# Give Access to DNS Zone
DNS_ID=$(az network dns zone show --name $AZURE_CERT_MANAGER_DNS_NAME --resource-group $AZURE_CERT_MANAGER_DNS_RESOURCE_GROUP --query "id" --output tsv)

az role assignment create --assignee $AZURE_CERT_MANAGER_SP_APP_ID --role "DNS Zone Contributor" --scope $DNS_ID

# Check Permissions
az role assignment list --assignee $AZURE_CERT_MANAGER_SP_APP_ID

# Create Secret -- delete existing first.
kubectl delete secret azuredns-config

kubectl create secret generic azuredns-config \

# Get the Service Principal App ID for configuration
echo "Tenant ID: $AZURE_TENANT_ID"
echo "Subscription ID: $AZURE_SUBSCRIPTION_ID"

You need the Principal & Password for the Issuer section below.

the script will:

  • creates a service principal (SPN)
  • give SPN access to existing DNS Zone
  • create a k8s secret called azuredns-config with the SPN’s secret/password.

the script comes from, modifications by me.

azuredns-config secret

This secret needs to be in the same namespace as your Issuer - so maybe add -n <namespace> to the script, or create it manually.

The secret is created in the script but if you need to manually create it:

kubectl -n <NAMESPACE_WHERE_ISSUER_IS> create secret generic azuredns-config --from-literal=CLIENT_SECRET=<secret_goes_here>

take note of the CLIENT_SECRET bit as the required reference to the secret later on.

letsencrypt has 2 acme servers, a staging and a production one - we will use the production one.

Create Issuer & Certificates

Production Issuer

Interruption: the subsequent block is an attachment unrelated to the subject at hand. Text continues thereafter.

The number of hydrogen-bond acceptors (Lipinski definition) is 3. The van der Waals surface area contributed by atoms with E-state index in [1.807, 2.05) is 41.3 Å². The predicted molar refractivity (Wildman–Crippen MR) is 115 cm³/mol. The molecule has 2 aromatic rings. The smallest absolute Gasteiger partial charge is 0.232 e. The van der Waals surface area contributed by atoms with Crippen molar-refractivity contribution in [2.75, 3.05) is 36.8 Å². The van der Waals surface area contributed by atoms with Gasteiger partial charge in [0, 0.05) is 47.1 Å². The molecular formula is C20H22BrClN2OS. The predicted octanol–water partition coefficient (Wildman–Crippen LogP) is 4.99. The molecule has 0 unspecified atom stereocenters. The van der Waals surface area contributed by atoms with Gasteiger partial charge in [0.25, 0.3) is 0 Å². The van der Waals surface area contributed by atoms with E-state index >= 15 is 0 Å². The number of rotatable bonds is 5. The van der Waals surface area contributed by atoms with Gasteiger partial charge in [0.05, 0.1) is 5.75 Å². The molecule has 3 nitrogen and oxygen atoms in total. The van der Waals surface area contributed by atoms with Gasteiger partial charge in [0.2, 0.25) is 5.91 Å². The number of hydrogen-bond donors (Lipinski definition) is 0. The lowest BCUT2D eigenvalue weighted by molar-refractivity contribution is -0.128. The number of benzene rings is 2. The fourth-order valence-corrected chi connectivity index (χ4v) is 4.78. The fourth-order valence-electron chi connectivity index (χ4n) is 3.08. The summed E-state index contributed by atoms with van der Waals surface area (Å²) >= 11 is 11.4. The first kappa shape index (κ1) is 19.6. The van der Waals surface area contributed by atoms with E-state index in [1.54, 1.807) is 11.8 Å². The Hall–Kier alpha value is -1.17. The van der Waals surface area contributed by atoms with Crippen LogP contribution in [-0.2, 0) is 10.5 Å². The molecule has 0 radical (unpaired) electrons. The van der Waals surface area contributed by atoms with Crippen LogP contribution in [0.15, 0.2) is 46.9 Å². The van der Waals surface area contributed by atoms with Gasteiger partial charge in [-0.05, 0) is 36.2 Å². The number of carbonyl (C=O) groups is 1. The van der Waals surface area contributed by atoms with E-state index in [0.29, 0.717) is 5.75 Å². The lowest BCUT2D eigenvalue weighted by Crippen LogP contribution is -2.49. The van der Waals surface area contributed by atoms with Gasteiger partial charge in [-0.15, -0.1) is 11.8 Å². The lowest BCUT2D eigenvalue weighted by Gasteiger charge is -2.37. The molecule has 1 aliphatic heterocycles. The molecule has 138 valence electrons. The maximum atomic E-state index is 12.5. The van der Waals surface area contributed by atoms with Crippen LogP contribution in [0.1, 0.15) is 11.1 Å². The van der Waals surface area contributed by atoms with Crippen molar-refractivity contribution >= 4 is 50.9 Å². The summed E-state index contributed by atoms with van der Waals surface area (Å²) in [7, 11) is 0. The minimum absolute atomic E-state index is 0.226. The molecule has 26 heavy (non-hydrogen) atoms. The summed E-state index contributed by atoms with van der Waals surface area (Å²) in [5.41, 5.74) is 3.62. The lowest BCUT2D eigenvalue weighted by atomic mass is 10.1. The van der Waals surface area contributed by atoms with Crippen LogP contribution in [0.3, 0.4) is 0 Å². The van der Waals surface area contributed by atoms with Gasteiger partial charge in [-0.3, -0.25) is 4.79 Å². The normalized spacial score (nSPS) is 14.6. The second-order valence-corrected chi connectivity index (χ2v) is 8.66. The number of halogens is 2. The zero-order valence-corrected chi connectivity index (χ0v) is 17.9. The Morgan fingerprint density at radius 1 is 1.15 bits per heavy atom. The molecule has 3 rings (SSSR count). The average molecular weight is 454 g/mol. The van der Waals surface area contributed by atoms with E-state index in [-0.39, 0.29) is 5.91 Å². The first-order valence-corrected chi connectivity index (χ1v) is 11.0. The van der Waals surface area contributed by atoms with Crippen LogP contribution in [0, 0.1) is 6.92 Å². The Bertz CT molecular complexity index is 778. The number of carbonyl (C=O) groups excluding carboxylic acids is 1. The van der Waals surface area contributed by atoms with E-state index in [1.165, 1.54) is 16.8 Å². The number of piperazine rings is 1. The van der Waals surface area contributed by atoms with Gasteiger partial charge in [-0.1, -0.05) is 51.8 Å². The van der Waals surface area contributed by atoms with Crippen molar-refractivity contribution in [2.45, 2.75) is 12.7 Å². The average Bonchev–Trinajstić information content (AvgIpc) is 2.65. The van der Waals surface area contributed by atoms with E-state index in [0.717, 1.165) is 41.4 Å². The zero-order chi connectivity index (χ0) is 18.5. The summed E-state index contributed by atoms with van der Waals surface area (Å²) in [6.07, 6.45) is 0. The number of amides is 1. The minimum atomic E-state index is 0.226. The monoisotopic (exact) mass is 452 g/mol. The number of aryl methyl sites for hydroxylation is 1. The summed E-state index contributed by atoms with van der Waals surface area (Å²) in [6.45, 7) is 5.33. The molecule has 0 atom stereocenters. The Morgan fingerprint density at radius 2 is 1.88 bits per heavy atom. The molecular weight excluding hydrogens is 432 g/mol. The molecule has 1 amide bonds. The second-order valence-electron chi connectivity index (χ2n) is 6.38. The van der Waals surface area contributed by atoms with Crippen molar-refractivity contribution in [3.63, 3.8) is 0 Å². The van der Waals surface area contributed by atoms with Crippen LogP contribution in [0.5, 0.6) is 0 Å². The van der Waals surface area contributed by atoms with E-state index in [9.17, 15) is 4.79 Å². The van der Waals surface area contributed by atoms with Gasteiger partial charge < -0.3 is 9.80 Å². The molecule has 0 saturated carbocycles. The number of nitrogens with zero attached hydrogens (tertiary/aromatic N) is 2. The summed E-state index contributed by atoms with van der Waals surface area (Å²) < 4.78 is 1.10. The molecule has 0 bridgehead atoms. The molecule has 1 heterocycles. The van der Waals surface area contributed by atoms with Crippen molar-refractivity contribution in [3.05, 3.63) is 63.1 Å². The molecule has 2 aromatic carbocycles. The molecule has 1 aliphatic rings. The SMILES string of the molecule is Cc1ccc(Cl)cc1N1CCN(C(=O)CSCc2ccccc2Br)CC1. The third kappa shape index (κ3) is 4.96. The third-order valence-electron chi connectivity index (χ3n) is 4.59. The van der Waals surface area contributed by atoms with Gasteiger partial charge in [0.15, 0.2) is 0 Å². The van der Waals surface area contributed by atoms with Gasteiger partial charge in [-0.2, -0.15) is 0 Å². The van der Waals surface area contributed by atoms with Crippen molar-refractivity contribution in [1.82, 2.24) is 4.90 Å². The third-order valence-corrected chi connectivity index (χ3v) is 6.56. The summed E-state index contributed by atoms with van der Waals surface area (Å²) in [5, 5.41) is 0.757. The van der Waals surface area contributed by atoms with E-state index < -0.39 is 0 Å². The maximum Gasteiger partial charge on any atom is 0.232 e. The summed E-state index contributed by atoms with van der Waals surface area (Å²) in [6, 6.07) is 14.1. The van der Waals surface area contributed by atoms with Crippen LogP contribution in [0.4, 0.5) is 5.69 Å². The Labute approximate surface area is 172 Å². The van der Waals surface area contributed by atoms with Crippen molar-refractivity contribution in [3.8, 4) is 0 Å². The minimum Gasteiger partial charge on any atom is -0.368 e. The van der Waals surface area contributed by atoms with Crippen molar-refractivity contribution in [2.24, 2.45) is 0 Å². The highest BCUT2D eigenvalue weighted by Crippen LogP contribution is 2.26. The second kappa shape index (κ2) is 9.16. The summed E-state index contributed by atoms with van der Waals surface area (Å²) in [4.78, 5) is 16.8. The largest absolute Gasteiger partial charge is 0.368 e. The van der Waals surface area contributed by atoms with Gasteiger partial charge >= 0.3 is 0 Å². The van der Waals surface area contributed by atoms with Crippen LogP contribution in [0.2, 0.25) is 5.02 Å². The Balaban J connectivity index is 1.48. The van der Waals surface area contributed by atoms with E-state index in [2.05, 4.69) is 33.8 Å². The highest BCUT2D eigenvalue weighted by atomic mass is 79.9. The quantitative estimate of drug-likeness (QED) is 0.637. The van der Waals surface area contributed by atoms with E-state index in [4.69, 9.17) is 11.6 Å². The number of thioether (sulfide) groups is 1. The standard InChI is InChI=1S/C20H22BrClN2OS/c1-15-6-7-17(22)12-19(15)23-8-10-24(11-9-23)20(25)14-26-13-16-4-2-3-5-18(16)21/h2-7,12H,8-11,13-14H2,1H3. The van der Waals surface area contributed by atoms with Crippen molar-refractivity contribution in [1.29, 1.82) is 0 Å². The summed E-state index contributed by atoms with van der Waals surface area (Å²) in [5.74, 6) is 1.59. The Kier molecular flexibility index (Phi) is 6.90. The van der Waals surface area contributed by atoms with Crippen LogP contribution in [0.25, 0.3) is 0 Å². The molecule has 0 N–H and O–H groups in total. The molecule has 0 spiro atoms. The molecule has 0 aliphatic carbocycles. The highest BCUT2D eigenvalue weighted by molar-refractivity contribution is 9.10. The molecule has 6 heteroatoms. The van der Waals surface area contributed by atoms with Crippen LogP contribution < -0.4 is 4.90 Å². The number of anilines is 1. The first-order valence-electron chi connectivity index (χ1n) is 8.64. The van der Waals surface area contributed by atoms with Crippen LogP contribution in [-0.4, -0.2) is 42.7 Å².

This is my prod Issuer (as an example) - read the comments and substitute accordingly:

kind: Issuer
  name: letsencrypt-prod
    email: [email protected] # change to your email address.
      name: letsencrypt-prod
    - dns01:
          clientID: XXXXXXXXXXXXXXXXXXXXX # this the Principal from the ''
            name: azuredns-config
            key: CLIENT_SECRET
          subscriptionID: YOUR-SUBSCRIPTION-ID
          tenantID: YOUR-TENANT-ID
          resourceGroupName: YOUR-DNS-ZONES-RESOURCEGROUP-NAME
          hostedZoneName: # change to your domain.
          environment: AzurePublicCloud # leave this as-is.

save to IssuerProd.yaml and because we want istio’s ingressgateway in istio-system namespace to find and use the cert via SDS, we need to ensure the following 3 things are all deployed in the istio-system namespace:

  • azuredns-config secret
  • production Issuer
  • production Certificate

deploy the Issuer:

kubectl -n istio-system apply -f ./IssuerProd.yaml

Production Certificate

This is my prod Certificate (as an example) - read the comments and substitute accordingly:

kind: Certificate
  name: ingress-cert
  secretName: ingress-cert
    name: letsencrypt-prod
    kind: Issuer
    - dns01:
        provider: azuredns

save to CertProd.yaml and deploy into the istio-system namespace:

kubectl -n istio-system apply -f ./CertProd.yaml

Check cert-manager logs

Once you deploy the cert, if everything is setup correctly you should see logs like this :